What's never or rarely talked about regarding Serena Williams is the racist double standard applied to her that doesn't apply to European tennis players, women or men. Tennis has a strong history of rude, arrogant, and disrespectful players from John McEnroe to Andy Roddick to Kim Clijsters, but none of their characters are attacked to the level of Serena and she has done nothing compared to the antics of some of those European players and many of them, including Andy Roddick, have spoken out verifying as much. The real issue is Tennis, probably more than any other popular sport in the U.S. besides golf, reflects European Judeo Christian patriarchal culture and the Williams sisters, especially Serena, don't fit any aspect of that. This is why Serena's body has been shamed more than any professional athlete in sports history. It's also why the capitalist media would hand down such heavy criticism on her for doing something as innocent as breaking out in a brief dance, popularly known as the "Crip walk" after winning a major tournament. Professional athletes display inappropriate public behavior on a daily basis. Clearly Serena isn't a crip and clearly, that dance is a part of popular culture, being appropriated from the inner cities by suburban European kids years ago. So, the criticism isn't about her glorifying gang life. It's about maintaining the policy of repressing African culture, whatever way it manifests itself because African culture reflects African expression and African expression reflects a new reality for African people...A free reality.
What's never or rarely talked about regarding diabetes is that it cannot be hereditary. If it was, it would be an epidemic in Africa, which it isn't. There are plenty of physiological connections between Africans in the Western Hemisphere and Africa. One is the fact that sickle cell anemia is a direct result of cell mutation as a mechanism to fight malaria which is a very common disease throughout Africa. So, if diabetes was hereditary, like sickle cell, there would be a similar connection across the water, yet there isn't because diabetes doesn't result from our history. It results from the poor diet we eat and the poor environment we are forced to exist in. The combination of processed foods that lack any real nutritional value, while being heavy in chemical balance, is playing tricks on our bodies and reducing their abilities to do what they designed to do. This, coupled with the constant stress of living under white supremacist and capitalist oppression everyday, creates a reality where diabetes has become as much a part of who we are in the U.S. as soul food, jazz, and the inner city.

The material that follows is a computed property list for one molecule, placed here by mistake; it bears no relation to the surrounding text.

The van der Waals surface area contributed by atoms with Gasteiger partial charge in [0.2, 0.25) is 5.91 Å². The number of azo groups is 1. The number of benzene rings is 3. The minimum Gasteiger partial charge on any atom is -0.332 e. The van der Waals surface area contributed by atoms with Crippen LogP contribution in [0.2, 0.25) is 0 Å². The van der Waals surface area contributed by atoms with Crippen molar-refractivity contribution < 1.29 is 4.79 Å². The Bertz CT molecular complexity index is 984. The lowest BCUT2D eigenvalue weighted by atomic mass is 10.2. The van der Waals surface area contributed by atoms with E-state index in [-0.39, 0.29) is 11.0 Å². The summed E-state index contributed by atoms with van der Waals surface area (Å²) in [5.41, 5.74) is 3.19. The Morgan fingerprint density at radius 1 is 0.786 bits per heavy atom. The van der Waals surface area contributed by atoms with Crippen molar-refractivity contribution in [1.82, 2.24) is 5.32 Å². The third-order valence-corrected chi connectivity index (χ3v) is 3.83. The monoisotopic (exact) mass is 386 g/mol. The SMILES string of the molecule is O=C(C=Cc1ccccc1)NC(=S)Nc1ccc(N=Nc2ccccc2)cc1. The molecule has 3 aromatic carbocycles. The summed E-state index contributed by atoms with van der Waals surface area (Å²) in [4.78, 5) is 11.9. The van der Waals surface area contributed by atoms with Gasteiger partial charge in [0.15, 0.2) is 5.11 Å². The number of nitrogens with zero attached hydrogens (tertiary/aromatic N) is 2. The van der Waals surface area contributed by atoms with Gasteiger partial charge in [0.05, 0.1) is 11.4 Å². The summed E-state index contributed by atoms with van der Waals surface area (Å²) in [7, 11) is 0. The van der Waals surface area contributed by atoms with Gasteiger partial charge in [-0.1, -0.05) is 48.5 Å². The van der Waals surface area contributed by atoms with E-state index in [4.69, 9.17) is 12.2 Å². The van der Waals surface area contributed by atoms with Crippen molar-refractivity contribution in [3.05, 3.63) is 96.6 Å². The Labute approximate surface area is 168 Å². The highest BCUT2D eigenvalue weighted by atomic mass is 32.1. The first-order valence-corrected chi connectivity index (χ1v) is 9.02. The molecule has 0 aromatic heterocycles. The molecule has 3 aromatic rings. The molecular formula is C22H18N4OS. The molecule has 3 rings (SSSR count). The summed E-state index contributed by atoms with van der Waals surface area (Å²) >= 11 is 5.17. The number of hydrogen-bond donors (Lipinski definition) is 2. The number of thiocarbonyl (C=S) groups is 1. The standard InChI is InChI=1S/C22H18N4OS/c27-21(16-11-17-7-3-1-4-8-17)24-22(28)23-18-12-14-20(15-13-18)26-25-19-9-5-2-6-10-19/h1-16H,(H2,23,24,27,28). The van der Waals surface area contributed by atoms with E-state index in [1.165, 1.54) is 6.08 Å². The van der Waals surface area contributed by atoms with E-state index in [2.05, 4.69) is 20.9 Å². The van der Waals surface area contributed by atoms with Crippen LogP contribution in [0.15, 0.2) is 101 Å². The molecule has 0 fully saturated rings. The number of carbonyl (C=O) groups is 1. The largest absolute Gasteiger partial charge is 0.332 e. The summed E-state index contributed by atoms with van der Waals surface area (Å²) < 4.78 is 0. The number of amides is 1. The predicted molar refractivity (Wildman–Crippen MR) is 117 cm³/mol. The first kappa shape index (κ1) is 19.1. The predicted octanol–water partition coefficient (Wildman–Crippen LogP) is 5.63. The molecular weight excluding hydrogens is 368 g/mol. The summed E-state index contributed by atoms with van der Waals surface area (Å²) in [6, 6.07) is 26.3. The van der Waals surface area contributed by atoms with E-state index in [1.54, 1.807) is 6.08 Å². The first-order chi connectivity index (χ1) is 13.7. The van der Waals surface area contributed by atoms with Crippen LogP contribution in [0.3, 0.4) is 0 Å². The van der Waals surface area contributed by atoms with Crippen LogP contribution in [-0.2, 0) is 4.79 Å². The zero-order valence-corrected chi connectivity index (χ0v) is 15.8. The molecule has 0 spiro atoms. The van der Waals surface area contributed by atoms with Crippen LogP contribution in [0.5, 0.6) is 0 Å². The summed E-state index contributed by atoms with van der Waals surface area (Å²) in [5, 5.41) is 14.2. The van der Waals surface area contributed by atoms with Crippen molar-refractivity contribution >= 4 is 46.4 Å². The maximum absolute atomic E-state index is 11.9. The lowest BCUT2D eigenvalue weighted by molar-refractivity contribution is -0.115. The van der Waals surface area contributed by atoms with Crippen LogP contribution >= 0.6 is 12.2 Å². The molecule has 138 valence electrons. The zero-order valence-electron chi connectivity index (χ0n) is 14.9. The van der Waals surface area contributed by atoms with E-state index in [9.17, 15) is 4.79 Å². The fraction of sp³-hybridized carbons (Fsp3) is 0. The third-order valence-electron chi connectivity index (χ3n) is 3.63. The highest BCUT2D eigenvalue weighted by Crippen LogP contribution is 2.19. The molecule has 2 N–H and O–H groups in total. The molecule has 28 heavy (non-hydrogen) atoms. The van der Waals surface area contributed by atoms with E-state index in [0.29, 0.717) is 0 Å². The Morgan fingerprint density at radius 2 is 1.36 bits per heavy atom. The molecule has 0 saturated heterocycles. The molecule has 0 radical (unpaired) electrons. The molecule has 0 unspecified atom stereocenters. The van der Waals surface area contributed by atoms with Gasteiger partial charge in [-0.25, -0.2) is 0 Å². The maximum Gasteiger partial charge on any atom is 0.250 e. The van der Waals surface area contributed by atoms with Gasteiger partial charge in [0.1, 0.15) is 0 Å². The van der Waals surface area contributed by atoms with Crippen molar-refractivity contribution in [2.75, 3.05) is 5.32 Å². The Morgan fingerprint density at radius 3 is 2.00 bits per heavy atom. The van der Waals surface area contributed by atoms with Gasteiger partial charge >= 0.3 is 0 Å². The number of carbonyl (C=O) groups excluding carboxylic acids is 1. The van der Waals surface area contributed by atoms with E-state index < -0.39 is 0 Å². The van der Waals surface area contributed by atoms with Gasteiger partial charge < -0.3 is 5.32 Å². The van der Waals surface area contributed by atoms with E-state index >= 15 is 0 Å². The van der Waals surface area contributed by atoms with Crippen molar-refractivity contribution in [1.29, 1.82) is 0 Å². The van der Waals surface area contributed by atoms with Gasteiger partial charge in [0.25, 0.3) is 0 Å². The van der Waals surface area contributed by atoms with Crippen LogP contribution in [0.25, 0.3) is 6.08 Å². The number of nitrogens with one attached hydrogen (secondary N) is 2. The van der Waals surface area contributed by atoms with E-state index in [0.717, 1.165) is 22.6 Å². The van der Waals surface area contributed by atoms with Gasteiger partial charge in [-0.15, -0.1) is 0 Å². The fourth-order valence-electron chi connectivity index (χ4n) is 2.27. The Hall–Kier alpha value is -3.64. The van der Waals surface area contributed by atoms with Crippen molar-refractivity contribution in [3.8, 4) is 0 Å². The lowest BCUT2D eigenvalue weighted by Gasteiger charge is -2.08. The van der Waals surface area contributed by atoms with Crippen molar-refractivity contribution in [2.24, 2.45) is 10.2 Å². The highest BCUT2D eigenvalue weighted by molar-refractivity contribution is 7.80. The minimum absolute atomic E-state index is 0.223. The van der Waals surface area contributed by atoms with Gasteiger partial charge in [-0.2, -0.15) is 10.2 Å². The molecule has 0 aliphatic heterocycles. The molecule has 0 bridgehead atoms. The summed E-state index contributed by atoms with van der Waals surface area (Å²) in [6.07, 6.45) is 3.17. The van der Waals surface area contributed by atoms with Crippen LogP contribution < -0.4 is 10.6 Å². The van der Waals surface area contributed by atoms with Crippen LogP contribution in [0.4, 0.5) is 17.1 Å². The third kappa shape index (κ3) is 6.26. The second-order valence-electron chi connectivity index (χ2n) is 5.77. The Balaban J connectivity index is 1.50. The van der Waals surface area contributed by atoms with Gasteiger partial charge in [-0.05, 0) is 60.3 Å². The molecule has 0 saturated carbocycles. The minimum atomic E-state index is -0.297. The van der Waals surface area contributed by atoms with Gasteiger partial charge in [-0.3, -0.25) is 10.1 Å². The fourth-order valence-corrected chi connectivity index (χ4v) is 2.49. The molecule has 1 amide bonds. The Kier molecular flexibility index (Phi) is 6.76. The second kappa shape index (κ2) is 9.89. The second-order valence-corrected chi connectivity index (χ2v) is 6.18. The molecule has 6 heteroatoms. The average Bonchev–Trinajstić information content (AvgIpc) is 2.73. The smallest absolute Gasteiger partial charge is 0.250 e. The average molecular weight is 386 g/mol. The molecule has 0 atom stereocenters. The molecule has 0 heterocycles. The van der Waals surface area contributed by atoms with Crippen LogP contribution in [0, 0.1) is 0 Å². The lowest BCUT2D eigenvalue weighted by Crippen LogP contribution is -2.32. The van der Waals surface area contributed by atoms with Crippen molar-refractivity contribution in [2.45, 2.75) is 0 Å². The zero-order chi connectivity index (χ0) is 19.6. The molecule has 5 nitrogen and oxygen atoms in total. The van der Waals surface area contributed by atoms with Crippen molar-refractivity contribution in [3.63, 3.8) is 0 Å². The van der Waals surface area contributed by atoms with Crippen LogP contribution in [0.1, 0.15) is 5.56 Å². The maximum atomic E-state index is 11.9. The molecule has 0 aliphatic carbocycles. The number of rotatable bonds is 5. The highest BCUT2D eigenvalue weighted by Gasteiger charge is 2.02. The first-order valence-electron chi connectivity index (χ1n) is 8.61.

What ties these three issues together (along with countless other issues) is:
1. Africa must be disrespected in order for the oppression of African people to be business as usual
This constant makes it possible to murder and disregard the lives of African people. This is manifested whether it's in shooting us down in the streets, disregarding our suffering as refugees, accepting the lie about why we are oppressed (its our fault), permitting our icons like Serena to be disrespected (its her fault), or accepting the devastating effects of a disease that would probably generate a much different response and priority if it were affecting millions of European youth the same way.
2. Capitalism is the system and white supremacy is it's tagline:
Of course we are unstable because there's something wrong with us. Of course Serena is dominant because she's not really human. Of course we have an epidemic because we don't make the right decisions. All of this is a part of the system that oppresses us and even if you have lots of money like Serena, you won't escape it. There is no escape. The only solution is for us to get together, learn how to work with one another, and for us to organize ourselves to end this reactionary, oppressive political, economic, and social order named capitalism. Please think on that and keep those thoughts in mind as you come across other linked ways that define our experiences navigating through our oppressive existence.